Figure 2: Quadriceps muscle biopsy of case 1 with alkaline preincubation ATPase stain at pH 10.6 showing predominance of type 1 fibers. (Mag.400).

Figure 3: Quadriceps muscle biopsy of case 2 showing marked reduction of A Chase activity (Mag. 400x).

Table 2: Summary of the morphological changes in MG patients.

Figure 4: Quadriceps muscle biopsy of case 2 showing muscle fibers with increased NADH staining at the NMJ.

The histological picture in all cases showed almost common features of the following: minimal muscle fiber variation in size even in cases with long standing myasthenia gravis, and showed occasional atrophied fibers. In three of the six patients, predominance of type I fibers were observed, the atrophied fibers tended to be of type II. The most consistent finding in all cases was marked reduction in AChE staining at the end plates, However, increased NADH at the end plate were seen in five of the six patients. None of the cases showed lymphorrhagia that had been described before. In three of the six patients, electron microscopy was performed. In two of three cases mild increase in glycogen was noted and in one case, glycogen increase was coupled with increased fat globules.

AChR antibody was positive only in one case out of six cases (16%). All patient responded dramatically to AChI (like mestinon) and thymectomy was performed in case no.2. Thymic hyperplasia was seen on microscopic examination.

Discussion

The six cases of myasthenia gravis reported in this study showed some features similar to those reported in the description by Dubowitz [6]. Except for Dubowitz description, the recent literature lacking significantly any other descriptive features of histochemical staining for MG. In our study, the six patients constitute 3.3% of 182 patients observed in a 5-year period. All patients represented a diagnostic challenge. For them, different diagnoses other than MG have been previously proposed, including myositis, motor neuron diseases, limb girdle muscular dystrophies, or mitochondrial myopathies. Understanding that MG can have atypical clinical presentation is very important for their diagnosis.. While 90% of patient with MG are reported to have AChR Antibody [7-9] patients with atypical clinical presentation that come to muscle biopsy may have much less chance of having positive AChR Antibody. In our series, only one out of six cases (16%) had positive AChR Antibody. In that case, the AChR Antibody was ordered by his clinician only after we suspected the diagnosis based on histochemical and AChE staining.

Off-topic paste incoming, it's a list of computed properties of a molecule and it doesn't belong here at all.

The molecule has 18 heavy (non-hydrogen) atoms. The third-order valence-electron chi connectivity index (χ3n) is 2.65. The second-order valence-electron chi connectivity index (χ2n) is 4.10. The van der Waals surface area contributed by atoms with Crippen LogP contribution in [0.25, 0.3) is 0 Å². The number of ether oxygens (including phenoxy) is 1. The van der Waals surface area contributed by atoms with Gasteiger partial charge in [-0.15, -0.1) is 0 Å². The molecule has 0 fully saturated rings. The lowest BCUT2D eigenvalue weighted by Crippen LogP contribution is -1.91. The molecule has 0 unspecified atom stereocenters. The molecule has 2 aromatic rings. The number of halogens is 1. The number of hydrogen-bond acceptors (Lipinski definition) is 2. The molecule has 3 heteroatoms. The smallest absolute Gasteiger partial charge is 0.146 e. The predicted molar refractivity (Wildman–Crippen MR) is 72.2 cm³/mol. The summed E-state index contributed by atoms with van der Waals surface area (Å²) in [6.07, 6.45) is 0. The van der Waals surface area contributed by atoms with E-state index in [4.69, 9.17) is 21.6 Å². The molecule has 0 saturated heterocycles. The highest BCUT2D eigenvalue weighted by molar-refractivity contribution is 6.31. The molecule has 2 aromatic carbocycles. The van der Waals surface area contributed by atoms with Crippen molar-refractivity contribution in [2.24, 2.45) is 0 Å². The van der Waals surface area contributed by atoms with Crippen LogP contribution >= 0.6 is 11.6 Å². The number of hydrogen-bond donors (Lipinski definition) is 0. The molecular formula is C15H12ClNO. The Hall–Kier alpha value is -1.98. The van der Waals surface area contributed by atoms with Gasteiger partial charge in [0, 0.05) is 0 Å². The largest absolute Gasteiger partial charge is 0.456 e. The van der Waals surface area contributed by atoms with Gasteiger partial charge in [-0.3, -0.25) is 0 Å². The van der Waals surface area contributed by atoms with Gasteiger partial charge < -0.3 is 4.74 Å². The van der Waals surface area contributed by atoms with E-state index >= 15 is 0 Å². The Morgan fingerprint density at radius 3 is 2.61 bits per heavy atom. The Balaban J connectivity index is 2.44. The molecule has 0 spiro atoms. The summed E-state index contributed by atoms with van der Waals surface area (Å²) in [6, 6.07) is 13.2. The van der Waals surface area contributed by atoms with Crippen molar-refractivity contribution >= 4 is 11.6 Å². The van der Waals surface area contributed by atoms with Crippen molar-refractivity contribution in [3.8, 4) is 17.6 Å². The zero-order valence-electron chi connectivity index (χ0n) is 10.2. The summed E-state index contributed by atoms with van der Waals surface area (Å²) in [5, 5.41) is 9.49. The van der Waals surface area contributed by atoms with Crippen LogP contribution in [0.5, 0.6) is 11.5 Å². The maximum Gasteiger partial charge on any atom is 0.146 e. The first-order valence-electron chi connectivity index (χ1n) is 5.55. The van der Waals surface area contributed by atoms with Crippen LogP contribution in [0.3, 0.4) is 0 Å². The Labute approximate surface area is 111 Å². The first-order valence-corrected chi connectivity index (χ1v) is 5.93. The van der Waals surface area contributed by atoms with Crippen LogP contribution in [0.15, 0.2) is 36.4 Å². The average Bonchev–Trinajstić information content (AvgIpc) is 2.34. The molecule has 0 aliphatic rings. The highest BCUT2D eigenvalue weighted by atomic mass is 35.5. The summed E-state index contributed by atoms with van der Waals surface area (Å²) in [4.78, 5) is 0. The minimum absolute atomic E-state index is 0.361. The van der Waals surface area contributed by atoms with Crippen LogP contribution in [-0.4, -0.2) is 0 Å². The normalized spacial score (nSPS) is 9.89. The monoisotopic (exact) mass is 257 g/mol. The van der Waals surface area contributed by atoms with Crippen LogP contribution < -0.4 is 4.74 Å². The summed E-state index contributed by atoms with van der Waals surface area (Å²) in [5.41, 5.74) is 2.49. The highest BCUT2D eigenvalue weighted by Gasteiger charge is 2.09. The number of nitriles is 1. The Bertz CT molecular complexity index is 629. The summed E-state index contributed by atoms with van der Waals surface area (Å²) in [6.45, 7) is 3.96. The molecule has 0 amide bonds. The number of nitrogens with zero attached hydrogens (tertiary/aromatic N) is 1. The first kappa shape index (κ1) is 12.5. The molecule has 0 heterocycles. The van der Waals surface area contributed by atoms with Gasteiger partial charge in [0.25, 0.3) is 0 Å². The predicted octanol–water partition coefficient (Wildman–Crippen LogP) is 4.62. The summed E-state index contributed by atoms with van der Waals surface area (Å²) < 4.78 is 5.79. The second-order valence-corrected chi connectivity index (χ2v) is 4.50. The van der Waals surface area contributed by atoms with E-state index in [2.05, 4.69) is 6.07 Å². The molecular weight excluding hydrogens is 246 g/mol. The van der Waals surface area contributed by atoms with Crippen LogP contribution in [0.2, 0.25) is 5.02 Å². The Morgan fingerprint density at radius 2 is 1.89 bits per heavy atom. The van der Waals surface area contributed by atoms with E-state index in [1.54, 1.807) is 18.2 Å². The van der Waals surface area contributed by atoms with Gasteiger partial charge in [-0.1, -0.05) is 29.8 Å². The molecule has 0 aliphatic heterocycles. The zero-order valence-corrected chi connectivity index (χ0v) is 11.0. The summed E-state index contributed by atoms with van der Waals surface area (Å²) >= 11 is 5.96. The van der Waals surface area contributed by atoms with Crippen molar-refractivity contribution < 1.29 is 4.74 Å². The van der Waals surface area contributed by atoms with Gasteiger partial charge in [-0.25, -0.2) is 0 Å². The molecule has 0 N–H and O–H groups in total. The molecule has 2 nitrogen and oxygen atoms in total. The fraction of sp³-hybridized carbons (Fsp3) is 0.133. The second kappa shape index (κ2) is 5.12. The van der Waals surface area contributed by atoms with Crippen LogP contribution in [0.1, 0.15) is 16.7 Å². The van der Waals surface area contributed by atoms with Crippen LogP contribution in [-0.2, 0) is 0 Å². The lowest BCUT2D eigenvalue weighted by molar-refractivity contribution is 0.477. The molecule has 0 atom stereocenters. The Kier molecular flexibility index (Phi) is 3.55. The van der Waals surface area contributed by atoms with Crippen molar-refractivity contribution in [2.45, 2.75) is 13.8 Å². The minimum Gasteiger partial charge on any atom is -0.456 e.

The inability of recognizing the morphological changes of MG by the pathologist, render diagnosing such cases correctly almost impossible. In our series, the duration of patients’ symptoms ranged from 1 year to 11 years. We strongly emphasize the use of AChE staining in any case that the pathologist sees minimal variation of muscle fibers disproportionate to the muscle power of the patient. The decreased AChE stunning has been reported before in Washington’s University web site (www.neuro.wustl.edu), and we agrees with their report.

Thymic hyperplasia is noted in 75% of patient s with MG. Of these germinal hyperplasia is noted in 85% and thymic tumor in 15%. Reference 1 Thymectomy, a known modality for the treatment of MG, induced excellent response in case no.2. None of the other cases had thymectomy. None of our patients had typical diurnal variation seen in MG with better power in the morning. Most of the affected muscles were the facial muscle, neck muscle and proximal upper and lower limb muscles. This selective pattern of muscle involvement may hypothesize a selective functional alteration of neuromuscular transmission [8]. The pathological mechanism leading to selective proximal muscle weakness and wasting in MG patients may be related to the presence of unknown auto antibodies or specific immunologic profile.

It is interesting to report that lymphorrhagia which has been described by Russell 1953, Adams et al. 1962, Engel and McFarlin, 1966 is not seen in any of our 6 cases and it is not a constant finding [6]. Dubowitz has emphasized the presence of type II atrophy with patchy distribution in 4 out of 6 cases of his study, he noticed type I fiber atrophy in some areas in 4 out of 6 cases. He suggested that the reason for these patchy changes were not all motor units myasthenia [6].

The increased NADH staining at the NMJ has been described by Rodolico et al as an increased tubular aggregates at the NMJ in patient with MG. (refrence 2 in my papers ) We observed this finding in 5 out of 6 six cases, and helped us is making the diagnosis in these cases. However, this findings is not specific and has been observed in cases other than MG in our entire cases.

Conclusion

In conclusion, MG is a common muscle disease, but it comes to muscle biopsy only rarely because most of these patients are diagnosed based on clinical and serology grounds only. Pathologists may miss the diagnosis of MG if he is not aware of the changes that occur in such cases or AChE staining is not available in his lab.

References